One day the phone rang. A paper manufacturer had developed an iron-on transfer paper and they wanted to know if I would help them promote it to quilters. My first instinct was eww, no! All I could think of were the plastic transfers on the custom T-shirts one bought on summer vacations at the beach.
But, just as printing technology had developed, so had transfer paper technology. I have pretty high standards and TAP meets all of them. Not only did it solve the color and fading problem, but it opened a whole new arena of possibilities for my mixed media art and getting images onto a variety of surfaces. You can learn more about transferring with TAP on fabric and on other surfaces on my YouTube channel.
How does your studio organization contribute to your work process?
Ha, ha, ha. Organization? But I can tell you one wonderful thing about how disorganization contributes to my work process. Seeing fabrics, papers, colors and textures juxtaposed at random leads me to combine things I never would have tried or thought of on my own.
What plays in the background while you work? Silence? Music, audiobooks, podcasts, movies? If so, what kind?
All of the above, but 90% of the time it is silence. It definitely depends on the work, the stage of that work and my energy level.
Do you use a sketchbook or journal? How does that help your work develop?
I have a lifelong habit of wanting to collect every inspiring image I see. I tear up magazines and print out screenshots of words and images I find online. Most mornings my drowsy waking-up activity is to create a collage spread of these snippets in a composition book. It’s not just about saving images, it is also an exercise in figuring out why I was attracted to it in the first place.
The collages have turned out to be wonderful exercises. I am constantly seeing and learning new things, not only about myself, but about color, composition, line, shape, balance and more. It’s strange, but somehow these visual morning pages make me feel safe. I have both stored the inspiration and created new inspiration. We all have a fear of losing or forgetting a creative idea, right?
Do you critique your own work? What is your process?
I just know, intuitively, if it’s working. But I had to go to school and study composition and design to learn the principles and elements of art to make sure my intuition was informed. Knowing the basics, plus having another artist I respect say that I had an “intuitive sense of composition,” when I was a student in her class, validated my own knowingness and bolstered my confidence to create and even teach composition.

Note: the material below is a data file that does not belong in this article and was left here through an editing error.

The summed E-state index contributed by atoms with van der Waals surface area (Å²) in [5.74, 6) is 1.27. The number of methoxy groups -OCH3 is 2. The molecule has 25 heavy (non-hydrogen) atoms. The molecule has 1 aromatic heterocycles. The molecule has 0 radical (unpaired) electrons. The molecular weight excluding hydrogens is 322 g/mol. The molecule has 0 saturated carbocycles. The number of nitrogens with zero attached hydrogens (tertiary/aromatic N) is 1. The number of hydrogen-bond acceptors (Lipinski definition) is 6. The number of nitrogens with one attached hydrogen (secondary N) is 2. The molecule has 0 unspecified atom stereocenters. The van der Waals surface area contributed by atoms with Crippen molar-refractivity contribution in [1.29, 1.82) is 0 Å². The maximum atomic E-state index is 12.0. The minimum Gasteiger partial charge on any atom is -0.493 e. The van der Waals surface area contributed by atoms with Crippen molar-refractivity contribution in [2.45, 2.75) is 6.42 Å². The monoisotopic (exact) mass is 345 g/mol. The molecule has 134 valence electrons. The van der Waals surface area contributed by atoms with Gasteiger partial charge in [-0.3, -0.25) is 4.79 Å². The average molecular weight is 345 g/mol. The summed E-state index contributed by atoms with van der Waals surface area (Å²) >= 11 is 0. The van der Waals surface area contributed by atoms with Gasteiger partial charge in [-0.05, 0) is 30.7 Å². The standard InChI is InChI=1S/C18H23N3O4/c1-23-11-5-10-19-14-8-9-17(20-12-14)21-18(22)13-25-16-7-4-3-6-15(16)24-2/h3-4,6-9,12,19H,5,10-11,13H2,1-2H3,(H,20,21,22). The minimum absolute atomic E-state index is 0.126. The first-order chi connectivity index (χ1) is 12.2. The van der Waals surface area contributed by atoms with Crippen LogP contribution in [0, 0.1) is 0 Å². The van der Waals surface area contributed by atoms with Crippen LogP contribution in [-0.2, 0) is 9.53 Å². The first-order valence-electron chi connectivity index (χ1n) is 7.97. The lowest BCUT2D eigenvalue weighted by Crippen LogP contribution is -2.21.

My best process, when I have doubts about the work, is to walk away for a few days, a month, sometimes even a year before I decide if it’s OK or not. Time always creates a fresh perspective.
What is the biggest challenge to being successful in a creative field?
It’s such a cliché and so overused, but the answer is TIME. A successful artist has to wear many hats. The more successful you are, the more hard work it takes to stay that way. Most people only see the fun, glamorous side. Successful artists are so creative they can make it all look so easy!
How can people overcome the challenges they feel to their creative ability?
I have been trying to answer that question for decades because I struggled with it for so long. I was a late bloomer and had a lot of challenges: space, time, a full-time job and six children. You should read my journals lamenting all the obstacles I faced.
I could squeeze in a class now and then, banking the knowledge in my creativity account to cash in later when I had time. I went to bed every night saying, “Maybe tomorrow I’ll have time.” The breakthrough came when, in a class called Unlocking Creativity, we had the assignment to turn a negative into a positive. My negative was definitely NO TIME! How could I turn that into a positive and have something to show for it? The answer was blocks of time, actual blocks with every 5, 10 or 20 minutes I snatched for creativity. I was waiting for big, open expanses of free time yet allowing vacant minutes to pass me by. My video 23 Ways to Fit More Art Into Your Day explains it all. And here’s another funny one I did about the challenges artists face – Wake Up Call for Artists.
The best thing I’ve learned is to JUST START! Agree to give it five minutes. You cannot overcome a challenge just by thinking about it. It is something you have to figure out while DOING.
Is there such a thing as “collecting” too many techniques? At what point does the quest for learning get in the way of actually creating?